What is involuntary manslaughter?
In Maryland, involuntary manslaughter is sometimes called criminally negligent homicide. There is a statute for manslaughter, but it doesn’t define it. It is considered a common law crime, which means it is created by cases. Depending on someone’s intent, manslaughter can be either involuntary or voluntary. Involuntary manslaughter is the killing of another person unintentionally while doing a negligent act, an unlawful act or by negligently failing to perform a legal duty.
Vehicular homicide is a common type of involuntary manslaughter involving the killing of someone as the result of driving a car, boat, motorcycle or other vessel due to either recklessness or serious negligence. When someone dies because of another person’s drinking and driving, it’s considered homicide caused by the negligent operation of the vehicle by the drunk driver. In Maryland, there are four statutes that deal with intoxicated driving that results in death.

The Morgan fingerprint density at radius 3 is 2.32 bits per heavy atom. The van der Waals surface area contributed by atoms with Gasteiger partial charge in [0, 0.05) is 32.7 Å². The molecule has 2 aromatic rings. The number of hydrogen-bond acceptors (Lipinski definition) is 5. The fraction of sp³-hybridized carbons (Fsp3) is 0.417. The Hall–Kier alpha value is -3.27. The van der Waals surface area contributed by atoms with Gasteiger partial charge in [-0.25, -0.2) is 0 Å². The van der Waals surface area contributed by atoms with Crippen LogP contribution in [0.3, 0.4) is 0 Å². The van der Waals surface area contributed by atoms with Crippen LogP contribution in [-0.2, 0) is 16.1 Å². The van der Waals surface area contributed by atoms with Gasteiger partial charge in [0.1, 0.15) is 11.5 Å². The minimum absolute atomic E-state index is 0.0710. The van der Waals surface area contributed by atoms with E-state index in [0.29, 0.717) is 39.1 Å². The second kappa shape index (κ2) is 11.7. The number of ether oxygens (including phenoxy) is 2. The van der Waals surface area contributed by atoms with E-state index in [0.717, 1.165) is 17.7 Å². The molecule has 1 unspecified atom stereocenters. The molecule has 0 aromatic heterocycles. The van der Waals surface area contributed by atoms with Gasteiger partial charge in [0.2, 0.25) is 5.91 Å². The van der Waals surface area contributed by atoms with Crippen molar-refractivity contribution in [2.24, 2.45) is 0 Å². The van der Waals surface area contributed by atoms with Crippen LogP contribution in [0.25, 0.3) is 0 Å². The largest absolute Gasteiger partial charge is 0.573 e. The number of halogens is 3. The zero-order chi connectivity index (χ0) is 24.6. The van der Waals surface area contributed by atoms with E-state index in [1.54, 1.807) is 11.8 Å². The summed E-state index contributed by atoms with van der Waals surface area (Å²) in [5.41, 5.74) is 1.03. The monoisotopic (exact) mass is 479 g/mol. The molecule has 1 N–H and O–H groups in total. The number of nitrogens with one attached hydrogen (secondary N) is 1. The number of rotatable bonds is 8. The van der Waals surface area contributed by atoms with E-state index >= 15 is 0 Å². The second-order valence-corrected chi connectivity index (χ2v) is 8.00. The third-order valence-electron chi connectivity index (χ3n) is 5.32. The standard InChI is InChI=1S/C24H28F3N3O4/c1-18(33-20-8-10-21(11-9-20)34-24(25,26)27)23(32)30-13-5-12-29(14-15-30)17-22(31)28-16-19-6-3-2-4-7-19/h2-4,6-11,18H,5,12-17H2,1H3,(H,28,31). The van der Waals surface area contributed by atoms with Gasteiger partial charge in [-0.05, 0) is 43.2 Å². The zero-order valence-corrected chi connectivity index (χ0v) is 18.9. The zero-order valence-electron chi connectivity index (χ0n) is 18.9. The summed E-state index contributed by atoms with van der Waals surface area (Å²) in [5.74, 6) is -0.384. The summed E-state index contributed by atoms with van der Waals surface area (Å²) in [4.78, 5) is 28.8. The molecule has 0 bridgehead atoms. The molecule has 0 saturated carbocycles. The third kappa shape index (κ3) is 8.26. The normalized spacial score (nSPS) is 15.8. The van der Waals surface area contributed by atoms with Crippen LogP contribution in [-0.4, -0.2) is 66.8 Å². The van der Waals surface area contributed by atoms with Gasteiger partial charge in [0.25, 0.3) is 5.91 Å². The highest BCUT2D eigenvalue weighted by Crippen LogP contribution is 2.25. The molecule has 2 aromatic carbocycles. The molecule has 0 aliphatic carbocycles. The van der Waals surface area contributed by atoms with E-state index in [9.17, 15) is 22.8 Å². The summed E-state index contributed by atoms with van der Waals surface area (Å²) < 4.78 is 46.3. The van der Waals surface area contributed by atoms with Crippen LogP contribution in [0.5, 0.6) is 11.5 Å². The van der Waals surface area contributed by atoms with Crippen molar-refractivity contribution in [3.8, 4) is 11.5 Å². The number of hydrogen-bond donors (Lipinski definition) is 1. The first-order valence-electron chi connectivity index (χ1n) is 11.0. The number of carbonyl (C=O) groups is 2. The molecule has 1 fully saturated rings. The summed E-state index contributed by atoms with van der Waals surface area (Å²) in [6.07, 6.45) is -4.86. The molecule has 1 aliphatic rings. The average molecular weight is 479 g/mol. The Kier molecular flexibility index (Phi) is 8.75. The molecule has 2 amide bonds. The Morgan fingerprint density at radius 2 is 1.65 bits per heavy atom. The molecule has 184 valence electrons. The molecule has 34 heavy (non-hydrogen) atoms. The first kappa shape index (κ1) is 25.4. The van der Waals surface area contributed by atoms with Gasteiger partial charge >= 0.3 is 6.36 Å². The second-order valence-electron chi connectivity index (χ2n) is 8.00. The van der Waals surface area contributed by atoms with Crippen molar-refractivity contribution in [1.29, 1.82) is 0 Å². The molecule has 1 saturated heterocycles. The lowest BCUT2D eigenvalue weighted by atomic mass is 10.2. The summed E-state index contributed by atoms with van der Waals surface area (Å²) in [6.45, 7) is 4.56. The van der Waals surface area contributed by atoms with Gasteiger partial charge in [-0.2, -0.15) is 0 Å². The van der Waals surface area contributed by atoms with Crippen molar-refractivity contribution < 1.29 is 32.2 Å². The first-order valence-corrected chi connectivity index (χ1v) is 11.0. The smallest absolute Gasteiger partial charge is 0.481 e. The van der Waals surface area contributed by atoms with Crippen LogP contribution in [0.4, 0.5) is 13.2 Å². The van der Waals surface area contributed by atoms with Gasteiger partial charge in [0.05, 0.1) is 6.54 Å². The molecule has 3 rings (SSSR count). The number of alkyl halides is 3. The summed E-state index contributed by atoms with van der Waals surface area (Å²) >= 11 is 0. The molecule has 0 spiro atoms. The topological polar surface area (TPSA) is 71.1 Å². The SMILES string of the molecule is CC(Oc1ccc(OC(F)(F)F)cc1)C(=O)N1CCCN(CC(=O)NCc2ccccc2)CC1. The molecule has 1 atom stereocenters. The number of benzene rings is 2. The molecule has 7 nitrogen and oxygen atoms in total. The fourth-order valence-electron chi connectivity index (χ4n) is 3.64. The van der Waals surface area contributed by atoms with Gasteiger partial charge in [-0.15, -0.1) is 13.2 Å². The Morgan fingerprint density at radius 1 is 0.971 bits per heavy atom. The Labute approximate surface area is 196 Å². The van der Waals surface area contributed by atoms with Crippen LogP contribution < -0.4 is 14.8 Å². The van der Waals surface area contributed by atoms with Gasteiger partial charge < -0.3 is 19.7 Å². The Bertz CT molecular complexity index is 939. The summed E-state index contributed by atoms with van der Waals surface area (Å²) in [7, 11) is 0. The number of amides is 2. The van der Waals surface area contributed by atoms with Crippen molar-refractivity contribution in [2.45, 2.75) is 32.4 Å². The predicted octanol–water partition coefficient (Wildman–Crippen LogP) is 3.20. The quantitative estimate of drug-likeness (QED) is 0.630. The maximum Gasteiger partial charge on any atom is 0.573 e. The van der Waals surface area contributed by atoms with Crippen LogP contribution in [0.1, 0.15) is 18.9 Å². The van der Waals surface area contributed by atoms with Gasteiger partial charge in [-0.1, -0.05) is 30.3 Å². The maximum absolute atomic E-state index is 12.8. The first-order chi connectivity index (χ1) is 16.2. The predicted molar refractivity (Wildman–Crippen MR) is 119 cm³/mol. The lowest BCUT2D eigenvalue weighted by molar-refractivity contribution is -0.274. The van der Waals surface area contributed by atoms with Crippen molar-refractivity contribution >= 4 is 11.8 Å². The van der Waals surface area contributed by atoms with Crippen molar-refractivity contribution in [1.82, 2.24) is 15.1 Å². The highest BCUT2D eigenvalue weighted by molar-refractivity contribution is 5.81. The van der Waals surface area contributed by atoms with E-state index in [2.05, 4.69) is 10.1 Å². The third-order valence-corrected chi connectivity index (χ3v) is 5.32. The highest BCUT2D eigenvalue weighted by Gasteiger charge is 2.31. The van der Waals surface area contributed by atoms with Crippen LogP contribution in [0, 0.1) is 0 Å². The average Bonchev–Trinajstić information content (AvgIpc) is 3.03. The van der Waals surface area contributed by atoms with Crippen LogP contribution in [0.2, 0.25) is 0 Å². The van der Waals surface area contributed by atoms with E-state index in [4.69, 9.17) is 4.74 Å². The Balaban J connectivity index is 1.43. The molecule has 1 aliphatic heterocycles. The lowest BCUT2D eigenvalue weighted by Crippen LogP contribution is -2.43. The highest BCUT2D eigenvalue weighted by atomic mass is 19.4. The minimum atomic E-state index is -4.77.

There are two vehicular manslaughter sections in the state statutes that deal specifically with negligence: gross negligence and criminal negligence. The difference between the two types of negligence is the degree to which the offender knew of the risky behavior. For gross negligence, the defendant knows that he or she is doing something that creates risk to human life, but acts without regard for the human life. In criminal negligence, the defendant should have been aware of the risks his or her actions posed to human life, but he or she failed to see that this risk was unreasonable.
If you are facing manslaughter charges, it is important for you and your attorney to begin building your defense case as soon as possible. These cases can have serious penalties. Manslaughter is a felony that is punishable by a $500 fine and up to 10 years in prison. Your attorney will be able to advise you of your legal options in your case.
Source: FindLaw, “Maryland Involuntary Manslaughter Law,” accessed July 01, 2016